Authors: Christopher Chancy
Saving the Dead
Dedicated to all those who serve on humanity’s front line as first responders. These brave men and women rush to the blood, trauma, and pain, to take on the burdens that are not theirs to bear. Why? Because they just want to make the world a better place. Thank you for your service.
This is a work of fiction. All characters and events portrayed are fictional, and any resemblances to real people living or dead or incidents is purely coincidental.
Copyright © 2015 by Christopher Chancy
All rights reserved, including the right to reproduce this book or portions thereof in any form.
“Leo, you have a student today.”
Ramirez dropped his head and groaned.
His partner, Samuel Drifts’s, response wasn’t so quiet. “Aww, John! What the fuck, man? This is our fifth student in a row. Can’t we just go out and do our jobs without having to babysit a bunch of wide-eyed idiots? I mean, every one of them was worse than useless, well except that blonde girl, what’s-her-name. She had her (heh) qualities.”
Ramirez looked up at his partner and said, “Sam, you know you’re no longer allowed to my house when my oldest daughter, Maria, turns eighteen next year, right?”
Drifts smiled at him. “You only tell me that once a shift.”
Operations Chief John Sutter, their supervisor, watched the exchange indifferently. He had seen their act before. “Well, this isn’t another impressionable girl. Sorry, Sam. His name is Justin Colbert. This is his first ride along. Sorry, Leo.” This time both Drifts and Ramirez groaned. Sutter continued, “He’s waiting by your rig. Enjoy your Preceptor duty.”
Ramirez sighed, shaking his head of graying hair. He gathered his insulated cup of coffee and crossword puzzle. “Come on. Let’s get this over with.” He turned for the door while his partner young enough to be his son watched him go in open disbelief. He shouldered his backpack over his muscular tattooed arm and reluctantly followed.
Outside Sutter’s office was the ambulance bay. A few of the other night shift crews were checking their rigs out as a few of the day shift crews brought theirs in.
“You’re just going to take this?” Drifts complained. “We could have tried to argue our way out of being saddled with another student.”
“It’s John, you’re not going to change his mind,” said Ramirez. Drifts shut his mouth as he conceded the point.
Together they went into the supply office. Ramirez as the paramedic on their crew checked out their narcotics and anti-venom. Drifts as the EMT who could not take responsibility for the drugs, took it upon himself to check out the radios and spare batteries for their equipment.
Drifts inspected his titanium handled flashlight. The tube was slightly dented, but the light worked. “Do you need any batteries for your flashlight?”
Ramirez took out his similar flashlight from his own belt loop and tested the light. His was also had several dents from its secondary use. “I’m good.” He slid it back into his loop.
“What rig do we have today?” Drifts asked.
“Triple-Three,” said Ramirez.
Drifts asked. “Are you going to give him the speech?”
As they reached where ambulance Triple-Three was parked, they were approached by a lanky kid with shaggy hair. “Hi,” the kid said enthusiastically. “I’m Justin Colbert. You’re Mr. Ramirez and Mr. Drifts, aren’t you? Mr. Sutter told me I’ll be riding with you today. I’m really excited to be here.”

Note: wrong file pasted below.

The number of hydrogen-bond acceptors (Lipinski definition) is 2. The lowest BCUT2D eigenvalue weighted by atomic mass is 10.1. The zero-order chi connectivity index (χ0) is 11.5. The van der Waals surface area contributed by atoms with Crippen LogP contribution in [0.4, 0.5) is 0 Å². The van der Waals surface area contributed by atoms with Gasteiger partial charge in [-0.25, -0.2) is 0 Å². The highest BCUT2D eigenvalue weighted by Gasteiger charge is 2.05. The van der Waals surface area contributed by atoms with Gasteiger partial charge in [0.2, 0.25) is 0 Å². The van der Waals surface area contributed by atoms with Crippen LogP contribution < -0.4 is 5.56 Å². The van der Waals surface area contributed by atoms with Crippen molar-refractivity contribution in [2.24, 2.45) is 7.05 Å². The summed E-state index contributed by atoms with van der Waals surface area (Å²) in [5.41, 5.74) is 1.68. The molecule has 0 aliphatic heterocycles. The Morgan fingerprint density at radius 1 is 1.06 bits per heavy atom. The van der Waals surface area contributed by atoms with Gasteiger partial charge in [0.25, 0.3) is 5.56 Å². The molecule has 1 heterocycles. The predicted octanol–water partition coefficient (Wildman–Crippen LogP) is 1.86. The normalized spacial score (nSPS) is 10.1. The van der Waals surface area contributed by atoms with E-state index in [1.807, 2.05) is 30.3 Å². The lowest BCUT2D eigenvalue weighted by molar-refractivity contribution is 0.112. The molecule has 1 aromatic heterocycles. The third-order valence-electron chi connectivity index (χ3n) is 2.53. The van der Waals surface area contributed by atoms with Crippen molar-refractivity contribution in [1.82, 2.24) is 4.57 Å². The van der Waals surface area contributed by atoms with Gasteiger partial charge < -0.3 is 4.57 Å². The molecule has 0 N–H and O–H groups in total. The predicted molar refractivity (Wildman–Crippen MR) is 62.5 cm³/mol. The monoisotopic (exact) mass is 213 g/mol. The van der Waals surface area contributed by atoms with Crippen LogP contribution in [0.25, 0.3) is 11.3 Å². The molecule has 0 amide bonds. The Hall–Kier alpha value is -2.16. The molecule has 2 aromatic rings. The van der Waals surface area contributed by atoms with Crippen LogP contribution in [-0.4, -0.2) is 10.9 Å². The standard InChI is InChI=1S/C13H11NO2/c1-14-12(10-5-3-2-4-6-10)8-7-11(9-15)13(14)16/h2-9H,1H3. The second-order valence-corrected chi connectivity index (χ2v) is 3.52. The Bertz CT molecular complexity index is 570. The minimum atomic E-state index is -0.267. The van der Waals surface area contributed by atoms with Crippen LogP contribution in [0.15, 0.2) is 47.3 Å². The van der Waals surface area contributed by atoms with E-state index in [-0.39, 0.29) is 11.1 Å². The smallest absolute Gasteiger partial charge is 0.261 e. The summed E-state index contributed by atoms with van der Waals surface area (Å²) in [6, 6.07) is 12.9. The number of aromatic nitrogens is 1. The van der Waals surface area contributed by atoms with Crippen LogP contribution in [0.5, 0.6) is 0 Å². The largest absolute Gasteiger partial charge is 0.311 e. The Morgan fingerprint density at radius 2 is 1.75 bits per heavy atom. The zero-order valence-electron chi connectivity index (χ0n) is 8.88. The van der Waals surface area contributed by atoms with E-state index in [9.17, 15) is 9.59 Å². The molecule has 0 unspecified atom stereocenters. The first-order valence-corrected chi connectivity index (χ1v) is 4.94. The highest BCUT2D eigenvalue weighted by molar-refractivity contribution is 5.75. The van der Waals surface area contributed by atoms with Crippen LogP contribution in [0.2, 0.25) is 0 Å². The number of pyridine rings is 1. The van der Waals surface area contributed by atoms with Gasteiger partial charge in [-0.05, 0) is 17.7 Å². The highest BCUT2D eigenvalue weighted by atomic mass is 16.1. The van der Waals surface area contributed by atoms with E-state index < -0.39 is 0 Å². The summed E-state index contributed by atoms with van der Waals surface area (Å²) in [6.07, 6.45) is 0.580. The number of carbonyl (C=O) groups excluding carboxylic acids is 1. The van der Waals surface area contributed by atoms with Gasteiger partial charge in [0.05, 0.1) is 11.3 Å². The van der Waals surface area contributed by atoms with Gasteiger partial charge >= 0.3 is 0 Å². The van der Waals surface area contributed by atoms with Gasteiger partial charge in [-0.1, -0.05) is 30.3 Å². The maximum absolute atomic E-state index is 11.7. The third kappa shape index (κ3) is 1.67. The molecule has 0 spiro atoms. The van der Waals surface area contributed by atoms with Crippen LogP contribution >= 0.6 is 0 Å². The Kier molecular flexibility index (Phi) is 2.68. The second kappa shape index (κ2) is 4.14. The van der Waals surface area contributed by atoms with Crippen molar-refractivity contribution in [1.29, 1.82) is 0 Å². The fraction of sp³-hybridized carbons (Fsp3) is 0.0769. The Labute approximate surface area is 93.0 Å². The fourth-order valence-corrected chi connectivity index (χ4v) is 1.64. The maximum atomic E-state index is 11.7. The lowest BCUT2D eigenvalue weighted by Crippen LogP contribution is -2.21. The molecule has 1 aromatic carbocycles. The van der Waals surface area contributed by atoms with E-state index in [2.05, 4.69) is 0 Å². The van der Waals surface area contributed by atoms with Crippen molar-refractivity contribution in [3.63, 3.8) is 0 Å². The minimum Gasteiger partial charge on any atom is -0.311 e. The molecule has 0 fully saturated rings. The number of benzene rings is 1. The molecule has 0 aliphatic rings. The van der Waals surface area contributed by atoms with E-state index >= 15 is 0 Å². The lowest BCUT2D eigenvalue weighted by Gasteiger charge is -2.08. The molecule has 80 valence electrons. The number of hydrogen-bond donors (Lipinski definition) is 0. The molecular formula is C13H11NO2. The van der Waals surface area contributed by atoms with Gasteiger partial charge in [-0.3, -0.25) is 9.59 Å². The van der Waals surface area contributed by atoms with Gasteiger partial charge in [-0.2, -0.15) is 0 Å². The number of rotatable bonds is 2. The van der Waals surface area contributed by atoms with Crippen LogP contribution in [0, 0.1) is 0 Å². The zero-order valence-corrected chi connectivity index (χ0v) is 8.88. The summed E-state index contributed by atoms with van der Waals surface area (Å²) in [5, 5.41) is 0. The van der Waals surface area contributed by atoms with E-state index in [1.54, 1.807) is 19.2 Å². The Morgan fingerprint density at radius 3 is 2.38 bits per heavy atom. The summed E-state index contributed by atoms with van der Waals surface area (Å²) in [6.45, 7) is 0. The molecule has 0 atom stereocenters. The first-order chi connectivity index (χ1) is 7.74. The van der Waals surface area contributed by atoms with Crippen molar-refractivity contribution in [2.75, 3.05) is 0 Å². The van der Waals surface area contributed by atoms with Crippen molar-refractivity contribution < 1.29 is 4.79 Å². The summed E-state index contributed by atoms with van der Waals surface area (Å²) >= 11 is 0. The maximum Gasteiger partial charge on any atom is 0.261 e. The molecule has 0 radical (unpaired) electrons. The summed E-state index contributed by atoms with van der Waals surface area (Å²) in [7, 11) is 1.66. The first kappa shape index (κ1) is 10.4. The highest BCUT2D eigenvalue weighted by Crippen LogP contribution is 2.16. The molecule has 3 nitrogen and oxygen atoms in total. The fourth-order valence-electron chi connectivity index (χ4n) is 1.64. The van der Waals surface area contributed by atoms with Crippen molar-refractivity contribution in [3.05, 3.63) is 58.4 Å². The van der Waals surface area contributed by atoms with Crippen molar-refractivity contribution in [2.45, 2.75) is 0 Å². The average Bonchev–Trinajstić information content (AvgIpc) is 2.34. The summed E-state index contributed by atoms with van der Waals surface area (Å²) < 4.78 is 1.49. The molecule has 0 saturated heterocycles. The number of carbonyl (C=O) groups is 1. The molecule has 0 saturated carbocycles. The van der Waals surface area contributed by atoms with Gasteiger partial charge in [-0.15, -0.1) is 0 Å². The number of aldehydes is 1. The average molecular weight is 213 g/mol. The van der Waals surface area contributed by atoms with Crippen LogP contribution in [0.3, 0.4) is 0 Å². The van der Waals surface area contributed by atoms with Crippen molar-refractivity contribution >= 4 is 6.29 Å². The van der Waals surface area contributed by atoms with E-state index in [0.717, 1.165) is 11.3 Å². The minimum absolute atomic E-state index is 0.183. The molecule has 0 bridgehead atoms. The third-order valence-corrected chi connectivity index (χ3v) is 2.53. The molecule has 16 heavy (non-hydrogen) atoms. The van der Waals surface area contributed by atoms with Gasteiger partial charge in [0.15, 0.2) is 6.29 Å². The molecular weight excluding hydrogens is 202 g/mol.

Drifts groaned then looked at Ramirez. “You deal with him, Leo. I’m going to set up the truck.”
He pointedly walked around Justin to the driver side of the cab. Justin watched him go with an anxious expression.
“How old are you, Justin?” asked Ramirez.
“I’m nineteen, sir,” responded Justin.
“You don’t need to call me sir, Justin. We’re pretty informal here. Call me Leo, my partner’s name is Sam.”
“I don’t know,” Drifts called back from the cab of the rig, “you can call me sir if you want. Mr. Drifts also has a nice ring to it.”
“He’s kidding,” said Ramirez.
Ramirez ignored him. “The thing is, Justin, if you want to ride with us, there are six rules you need to abide by. If you can’t follow our rules, then you can’t come out with us I don’t care what ‘Mister’ Sutter says.”
Justin looked at him apprehensively. “Umm. . . okay.”
“All right, then. Rule number one: We don’t do anything to get ourselves killed.” Justin’s eyes bulged.
Ramirez went on, “Rule number two: We treat everything as if we’ve already seen it three times that day, whether it’s a drunk on the street or a pediatric code.” Justin nodded.
“Rule number three: If you see anything that does disturb you, let us know. We’ll talk about it. Every one of us has seen things on this job that have stayed with us forever. It happens. If you need to, we’ll be done for the day.
“Rule number four: Just because we arrive on a scene doesn’t mean that you get to get out of the rig.”
“Really?” asked Justin with a mix of skepticism and disappointment.
“Rule number five,” Ramirez continued without acknowledging the remark, “if you do get out of the rig, you will stay with me or Sam at all times. And rule number six: If we say fight; you drop your stuff and fight, if we say run, you drop your stuff and run. Got it?”
Justin nodded. “Yes sir. . . I mean Leo.”
“Good,” said Ramirez. “Go ahead and set yourself up in the back of the ambulance or box as we call it. Most students sit in the captain’s chair. It swivels around so you position yourself right behind Sam and me in the cab.”